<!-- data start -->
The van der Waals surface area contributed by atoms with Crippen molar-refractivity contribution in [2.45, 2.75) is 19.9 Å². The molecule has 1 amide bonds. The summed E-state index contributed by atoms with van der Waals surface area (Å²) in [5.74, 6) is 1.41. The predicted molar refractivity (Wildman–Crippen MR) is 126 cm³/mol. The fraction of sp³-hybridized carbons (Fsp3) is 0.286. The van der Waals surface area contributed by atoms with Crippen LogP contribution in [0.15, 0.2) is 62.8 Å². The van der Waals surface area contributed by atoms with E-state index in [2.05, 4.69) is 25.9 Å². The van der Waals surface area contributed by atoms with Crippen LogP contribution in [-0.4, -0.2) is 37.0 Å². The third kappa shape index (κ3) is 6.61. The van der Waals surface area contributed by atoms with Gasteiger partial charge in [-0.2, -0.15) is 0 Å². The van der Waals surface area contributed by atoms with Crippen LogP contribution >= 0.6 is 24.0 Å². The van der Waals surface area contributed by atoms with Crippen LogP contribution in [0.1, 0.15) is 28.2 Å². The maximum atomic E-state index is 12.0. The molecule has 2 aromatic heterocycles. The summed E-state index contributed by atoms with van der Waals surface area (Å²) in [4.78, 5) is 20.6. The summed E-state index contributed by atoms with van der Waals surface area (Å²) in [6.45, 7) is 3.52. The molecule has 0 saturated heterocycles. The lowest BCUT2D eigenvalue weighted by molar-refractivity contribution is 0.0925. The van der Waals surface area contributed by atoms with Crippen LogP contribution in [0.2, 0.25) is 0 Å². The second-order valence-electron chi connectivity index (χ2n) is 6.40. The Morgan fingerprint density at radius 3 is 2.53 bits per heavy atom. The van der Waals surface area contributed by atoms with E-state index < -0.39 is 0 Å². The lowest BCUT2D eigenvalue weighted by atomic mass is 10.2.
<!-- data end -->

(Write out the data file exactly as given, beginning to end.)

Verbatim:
The van der Waals surface area contributed by atoms with Crippen molar-refractivity contribution in [2.45, 2.75) is 19.9 Å². The molecule has 1 amide bonds. The summed E-state index contributed by atoms with van der Waals surface area (Å²) in [5.74, 6) is 1.41. The predicted molar refractivity (Wildman–Crippen MR) is 126 cm³/mol. The fraction of sp³-hybridized carbons (Fsp3) is 0.286. The van der Waals surface area contributed by atoms with Crippen LogP contribution in [0.15, 0.2) is 62.8 Å². The van der Waals surface area contributed by atoms with E-state index in [2.05, 4.69) is 25.9 Å². The van der Waals surface area contributed by atoms with Crippen LogP contribution in [-0.4, -0.2) is 37.0 Å². The third kappa shape index (κ3) is 6.61. The van der Waals surface area contributed by atoms with Gasteiger partial charge in [-0.2, -0.15) is 0 Å². The van der Waals surface area contributed by atoms with Crippen LogP contribution >= 0.6 is 24.0 Å². The van der Waals surface area contributed by atoms with Crippen LogP contribution in [0.1, 0.15) is 28.2 Å². The maximum atomic E-state index is 12.0. The molecule has 2 aromatic heterocycles. The summed E-state index contributed by atoms with van der Waals surface area (Å²) in [4.78, 5) is 20.6. The summed E-state index contributed by atoms with van der Waals surface area (Å²) in [6.45, 7) is 3.52. The molecule has 0 saturated heterocycles. The lowest BCUT2D eigenvalue weighted by molar-refractivity contribution is 0.0925. The van der Waals surface area contributed by atoms with Crippen LogP contribution in [0.2, 0.25) is 0 Å². The second-order valence-electron chi connectivity index (χ2n) is 6.40. The Morgan fingerprint density at radius 3 is 2.53 bits per heavy atom. The van der Waals surface area contributed by atoms with E-state index < -0.39 is 0 Å². The lowest BCUT2D eigenvalue weighted by atomic mass is 10.2.